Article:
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Vital Questions To Ask Before Refinancing Your Small Business Debt

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It was during the credit crunch that innumerable entrepreneurs got the cold shoulder from their banks and turned to other high interest lenders and took out debt consolidation loans at outrageously high rates. Now that we’re about to step into 2015, it is indeed the ideal time to forget about the past snubs and try getting a bank loan to refinance all the costly debts that you had taken before, says the experts. With business loans from the Small Business Administration (SBA) available at less than 6% interest rate and the SBA waiving off the fees on loans under $150,000, the small business firms seems to potentially save a lot.

If the small businesses wish to get back their expensive money back now, this is perhaps the best time to refinance their debt, says expert Jana Rouble, BDA for SBA & USDA loans. The sole reasons behind saying this are that the interest rates are indeed too low. Nowadays, a growing percentage of institutions, including banks are opening the spigots. According to a report in January, 2014 by the Office of the Comptroller of Currency, 23% of banks reported easing credit underwriting standards in 2013, while 80% of banks kept the borrowers’ requirements unchanged. None of the 45 banks that were involved in small business lending said they had tightened the requirements to get a loan.

Is it Worthy to Opt for a Refinance Loan Now?

Even if you don’t qualify for a bank loan now, if you had turned to a dearer alternative during the credit downturn, you may now find that it’s worth shopping around for a better deal. Increased competition among the small army of alternative lenders fighting to get a small share of the market has helped some small business owners sniff out some truly better deals. In fact, there are instances of people refinancing a 12 month microloan with a loan that offered him interest rate that is below 20% and this saved them a bundle over the previous rate. The lenders don’t require you to offer personal guarantee but the borrowers need to make daily repayments through an ACH debit card from their bank account.

Vital Questions To Ask Before Refinancing Your Small Business Debt

Key Questions to Ask Yourself Before Refinancing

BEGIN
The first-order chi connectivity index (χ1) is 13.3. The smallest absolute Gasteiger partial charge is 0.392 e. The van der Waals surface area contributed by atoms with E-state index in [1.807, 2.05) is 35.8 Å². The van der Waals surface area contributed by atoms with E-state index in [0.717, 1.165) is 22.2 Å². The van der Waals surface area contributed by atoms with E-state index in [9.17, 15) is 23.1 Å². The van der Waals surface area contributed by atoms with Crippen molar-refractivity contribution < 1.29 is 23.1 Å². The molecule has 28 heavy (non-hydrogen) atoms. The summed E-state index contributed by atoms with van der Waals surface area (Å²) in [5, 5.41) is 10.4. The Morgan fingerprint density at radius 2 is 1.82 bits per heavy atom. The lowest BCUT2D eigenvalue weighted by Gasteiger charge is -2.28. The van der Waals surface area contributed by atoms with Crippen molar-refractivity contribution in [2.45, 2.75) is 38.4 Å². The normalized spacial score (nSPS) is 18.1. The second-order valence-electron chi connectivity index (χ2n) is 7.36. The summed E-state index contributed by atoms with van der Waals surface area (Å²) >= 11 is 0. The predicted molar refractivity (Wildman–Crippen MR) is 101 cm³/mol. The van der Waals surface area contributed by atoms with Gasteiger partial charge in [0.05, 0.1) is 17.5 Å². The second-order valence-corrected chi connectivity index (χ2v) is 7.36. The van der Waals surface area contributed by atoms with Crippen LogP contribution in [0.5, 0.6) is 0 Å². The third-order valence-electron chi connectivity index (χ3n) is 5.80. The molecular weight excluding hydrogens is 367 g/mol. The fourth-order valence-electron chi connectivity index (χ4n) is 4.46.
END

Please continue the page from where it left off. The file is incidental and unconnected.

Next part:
So, how do you figure out whether this is the right time to refinance your small business loan? Here are some questions that you should ask yourself.

  1. How competitive are the terms of your present loan?

In the present economic environment, taking a look at the interest rate is obviously the starting point. Generally banks and credit unions will offer you some of the lowest interest rates. For fixed-rate SBA loans for working capital, the current rate presently ranges between 5.5 and 6%, depending on the maturity date of the loan. If you’ve borrowed a significant amount of money on your credit cards, you could easily cut your overhead by getting a bank loan (might be a debt consolidation loan) to pay down those balances. And for all those who had turned over to a very high-interest lender, it’s even worth shopping around, even if your credit isn’t perfect.

  1. How much interest rate is left to pay on your loans?

Are you nearing the end of an amortized loan where the interest rates dominate the early payments, principal and the later ones? If answered yes, refinancing with a new loan will not improve your current financial situation. If you have a loan that you’ve been paying for the last 10 years and you’re at the point when you’re paying only the principal amount, it may not make sense to refinance such a loan. Even if the rates are high, by the time you’re nearly done with the loan, it will be a sunk cost. In such cases, you’ve already paid the bulk of the interest rates and most of your dollars are going towards repaying the principal amount.

  1. What are the costs of getting a new business loan?

Make sure that fees and ancillary costs could wipe out any savings that you could have made from refinancing, so do your own calculations right. Although there are no fees on SBA loans that are under $150,000, larger loans usually cost more. For loans from SBA that are $150,000 to $700,000, fees are 3% of the SA guaranteed portion, fees rise to 3.5% for the loan of more than $700,000. In case you’ll be using commercial real estate as collateral for your loan, you also require factoring in the cost of an appraisal.

Therefore, before you opt for a refinance of your business loans, make sure you ask yourself the above mentioned 3 questions. In order to get an SBA-backed loan, you have to prepare a phone-book size pile of documents, including 3 years of tax returns and 1 year of statements. Have the patience of completing these tasks.